Shoppers in BC’s Okanagan worry about food shortages during floods, highway closures

With the interior of British Columbia now cut off from Vancouver due to flood and consequent highway closures, the truck industry has stalled.

As a result, the casual consumer out for a few purchases Tuesday morning got a bit of a shock.

“I was wondering why there were so many shelves with empty seats. There were many,” Darlene Wilkinson said after her weekly shop on Safeway in Kelowna.

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Reopening the Coquihalla Highway could take “weeks or months” due to flooding

So many shelves began to be emptied that it was eerily reminiscent of the early stages of COVID-19 pandemic, with minimal dairy and products.

Global News checked in at a number of major grocery stores in Kelowna. No one was able to talk about the supply problems, but inside, some of the shelves were already bare, and many think it will get worse before it gets better.

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Click to play video: 'Floods, roller coasters force major BC motorway closures'







Floods, landslides force major BC highway closures


Floods, landslides force major BC highway closures

Nowhere were the efforts to supply themselves more evident than in Kelowna’s Great Canadian Superstore.

The line-up for the cashiers stretched all the way down one side to the back and all the way across the store to the other side on Tuesday morning.

Still, it seemed that consumer confidence is that the supply chain will bend and not break under load.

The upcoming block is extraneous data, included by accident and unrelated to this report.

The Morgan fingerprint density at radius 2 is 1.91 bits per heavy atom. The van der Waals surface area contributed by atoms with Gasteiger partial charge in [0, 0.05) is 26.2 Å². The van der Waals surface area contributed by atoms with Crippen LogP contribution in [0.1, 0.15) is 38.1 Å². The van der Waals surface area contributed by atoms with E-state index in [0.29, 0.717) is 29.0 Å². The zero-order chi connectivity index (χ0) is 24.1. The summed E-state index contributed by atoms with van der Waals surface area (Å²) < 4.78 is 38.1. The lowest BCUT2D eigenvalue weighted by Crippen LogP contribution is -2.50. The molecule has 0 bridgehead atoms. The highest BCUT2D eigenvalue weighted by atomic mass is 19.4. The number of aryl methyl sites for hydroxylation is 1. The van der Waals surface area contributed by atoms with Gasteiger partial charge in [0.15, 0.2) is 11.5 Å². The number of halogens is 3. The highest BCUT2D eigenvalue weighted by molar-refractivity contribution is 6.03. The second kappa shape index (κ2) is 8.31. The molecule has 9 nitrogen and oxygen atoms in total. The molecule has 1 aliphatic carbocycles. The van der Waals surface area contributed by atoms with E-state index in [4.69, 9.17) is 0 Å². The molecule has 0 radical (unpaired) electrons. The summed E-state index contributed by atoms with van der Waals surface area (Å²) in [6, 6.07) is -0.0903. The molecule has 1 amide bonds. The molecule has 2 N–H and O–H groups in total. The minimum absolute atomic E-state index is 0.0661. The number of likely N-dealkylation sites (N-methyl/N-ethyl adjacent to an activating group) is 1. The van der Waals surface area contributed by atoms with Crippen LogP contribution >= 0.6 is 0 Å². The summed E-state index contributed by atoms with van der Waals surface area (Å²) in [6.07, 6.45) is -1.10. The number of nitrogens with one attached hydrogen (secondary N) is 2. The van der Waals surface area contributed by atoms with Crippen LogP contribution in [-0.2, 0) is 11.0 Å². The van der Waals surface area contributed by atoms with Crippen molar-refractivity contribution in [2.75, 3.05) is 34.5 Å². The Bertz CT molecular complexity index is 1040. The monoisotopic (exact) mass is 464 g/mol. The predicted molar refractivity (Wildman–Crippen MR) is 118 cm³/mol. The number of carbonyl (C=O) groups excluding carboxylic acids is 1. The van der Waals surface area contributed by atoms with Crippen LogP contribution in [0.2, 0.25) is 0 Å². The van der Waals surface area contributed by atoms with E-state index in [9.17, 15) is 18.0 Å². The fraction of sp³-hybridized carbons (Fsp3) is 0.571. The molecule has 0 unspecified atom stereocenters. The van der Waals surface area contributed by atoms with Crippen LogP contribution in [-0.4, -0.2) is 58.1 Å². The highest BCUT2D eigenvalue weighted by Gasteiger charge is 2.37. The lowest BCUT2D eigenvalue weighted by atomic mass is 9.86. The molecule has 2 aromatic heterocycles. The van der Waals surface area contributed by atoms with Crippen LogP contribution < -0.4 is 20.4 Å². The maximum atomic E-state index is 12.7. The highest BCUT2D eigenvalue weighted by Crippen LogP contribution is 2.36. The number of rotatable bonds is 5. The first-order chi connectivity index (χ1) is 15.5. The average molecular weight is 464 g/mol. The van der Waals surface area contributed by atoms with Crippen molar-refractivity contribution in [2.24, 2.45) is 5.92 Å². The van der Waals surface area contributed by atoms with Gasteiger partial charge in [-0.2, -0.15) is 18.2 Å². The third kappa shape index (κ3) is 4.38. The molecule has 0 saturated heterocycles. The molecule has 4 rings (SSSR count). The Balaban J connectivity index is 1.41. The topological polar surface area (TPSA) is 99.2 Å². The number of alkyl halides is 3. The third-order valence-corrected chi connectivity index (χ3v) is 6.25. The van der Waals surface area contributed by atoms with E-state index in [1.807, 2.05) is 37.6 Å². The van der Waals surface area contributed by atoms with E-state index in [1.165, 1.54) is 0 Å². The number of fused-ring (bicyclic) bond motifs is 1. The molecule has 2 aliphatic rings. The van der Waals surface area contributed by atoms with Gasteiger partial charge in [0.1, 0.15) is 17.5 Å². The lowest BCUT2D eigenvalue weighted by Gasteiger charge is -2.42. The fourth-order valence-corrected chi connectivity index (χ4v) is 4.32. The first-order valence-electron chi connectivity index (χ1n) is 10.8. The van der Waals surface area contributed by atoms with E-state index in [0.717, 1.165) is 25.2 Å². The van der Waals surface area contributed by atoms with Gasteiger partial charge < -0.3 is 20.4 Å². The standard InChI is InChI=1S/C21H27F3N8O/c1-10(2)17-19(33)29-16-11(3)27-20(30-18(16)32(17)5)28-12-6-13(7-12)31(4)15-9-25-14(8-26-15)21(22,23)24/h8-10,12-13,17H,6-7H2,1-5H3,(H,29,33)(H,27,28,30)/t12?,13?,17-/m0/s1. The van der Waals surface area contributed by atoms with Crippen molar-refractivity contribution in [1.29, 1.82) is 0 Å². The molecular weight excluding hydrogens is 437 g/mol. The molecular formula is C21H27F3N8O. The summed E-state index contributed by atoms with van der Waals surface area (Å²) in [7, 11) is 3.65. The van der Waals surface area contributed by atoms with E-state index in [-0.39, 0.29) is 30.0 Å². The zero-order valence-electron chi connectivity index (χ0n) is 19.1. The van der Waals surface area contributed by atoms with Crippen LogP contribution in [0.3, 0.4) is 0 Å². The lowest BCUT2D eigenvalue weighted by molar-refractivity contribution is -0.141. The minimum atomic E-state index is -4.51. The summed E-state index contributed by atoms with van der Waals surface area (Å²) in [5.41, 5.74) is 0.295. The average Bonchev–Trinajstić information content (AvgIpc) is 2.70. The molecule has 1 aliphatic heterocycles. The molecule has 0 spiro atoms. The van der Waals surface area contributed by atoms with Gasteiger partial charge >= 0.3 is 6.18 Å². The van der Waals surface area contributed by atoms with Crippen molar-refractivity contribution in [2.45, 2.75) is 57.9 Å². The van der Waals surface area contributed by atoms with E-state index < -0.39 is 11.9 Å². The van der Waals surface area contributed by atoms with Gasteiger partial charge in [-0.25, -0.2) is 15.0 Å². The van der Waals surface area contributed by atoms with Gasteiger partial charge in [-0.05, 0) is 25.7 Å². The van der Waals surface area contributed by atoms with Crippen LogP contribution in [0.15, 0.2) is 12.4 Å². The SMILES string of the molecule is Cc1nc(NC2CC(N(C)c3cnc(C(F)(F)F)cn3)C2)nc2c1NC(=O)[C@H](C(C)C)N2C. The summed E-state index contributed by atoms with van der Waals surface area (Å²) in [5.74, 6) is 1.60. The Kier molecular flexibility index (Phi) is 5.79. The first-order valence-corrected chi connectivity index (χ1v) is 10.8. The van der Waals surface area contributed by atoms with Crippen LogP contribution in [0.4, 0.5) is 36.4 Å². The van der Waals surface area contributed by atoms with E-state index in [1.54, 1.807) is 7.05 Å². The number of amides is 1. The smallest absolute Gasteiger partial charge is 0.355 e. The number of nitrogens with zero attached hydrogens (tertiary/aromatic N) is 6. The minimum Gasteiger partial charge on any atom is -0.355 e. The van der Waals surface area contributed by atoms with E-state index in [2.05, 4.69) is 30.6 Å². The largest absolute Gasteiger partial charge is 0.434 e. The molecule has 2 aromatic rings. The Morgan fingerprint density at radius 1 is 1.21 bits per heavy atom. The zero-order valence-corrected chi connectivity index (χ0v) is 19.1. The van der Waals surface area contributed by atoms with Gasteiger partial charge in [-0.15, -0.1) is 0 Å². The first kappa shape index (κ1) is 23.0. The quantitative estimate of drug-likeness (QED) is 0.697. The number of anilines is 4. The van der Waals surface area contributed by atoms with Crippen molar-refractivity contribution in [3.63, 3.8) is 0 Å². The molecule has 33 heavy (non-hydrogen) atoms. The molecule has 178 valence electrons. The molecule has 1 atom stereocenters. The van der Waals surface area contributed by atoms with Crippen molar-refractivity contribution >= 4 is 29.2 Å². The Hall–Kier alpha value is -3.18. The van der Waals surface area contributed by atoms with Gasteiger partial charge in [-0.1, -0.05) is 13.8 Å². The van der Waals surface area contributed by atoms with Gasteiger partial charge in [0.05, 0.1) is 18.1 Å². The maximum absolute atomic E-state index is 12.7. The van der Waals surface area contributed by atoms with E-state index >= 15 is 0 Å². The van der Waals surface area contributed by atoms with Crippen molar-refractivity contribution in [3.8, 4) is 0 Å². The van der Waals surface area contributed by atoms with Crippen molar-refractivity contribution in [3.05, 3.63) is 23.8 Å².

“I think governments are very concerned about it, and I think they will physically do anything to get it fixed, right? I mean, people should eat, right?” said Wilkinson.

A number of grocery stores are looking at alternative avenues for rebuilding shelves. Until then, everyone urges patience.

Read more:

‘No Highways to Get Me Home’: More than 100 truck drivers trapped in Merritt, BC due to flooding

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Several roads have been closed due to floods, landslides or washed-out bridges, including sections of Highway 1, Highway 3, Highway 5, Highway 11, Highway 91 and Highway 99.

Transport Minister Rob Fleming told a news conference Tuesday that Highway 3 is likely to be the fastest route to reopen, possibly by the end of the weekend.

However, damage to Highway 1 through Fraser Canyon as well as the Coquihalla Highway is so extreme that geotechnical assessments will not be possible until conditions are drier, he said.

“We fully recognize the importance right now in British Columbia of reopening the road links from the lower mainland to the interior to get the supply chains running again,” Fleming said.

– with files from The Canadian Press


Click to play video: 'Shoppers warned about supply chain problems'







Shoppers warned of supply chain problems


Shoppers warned of supply chain problems

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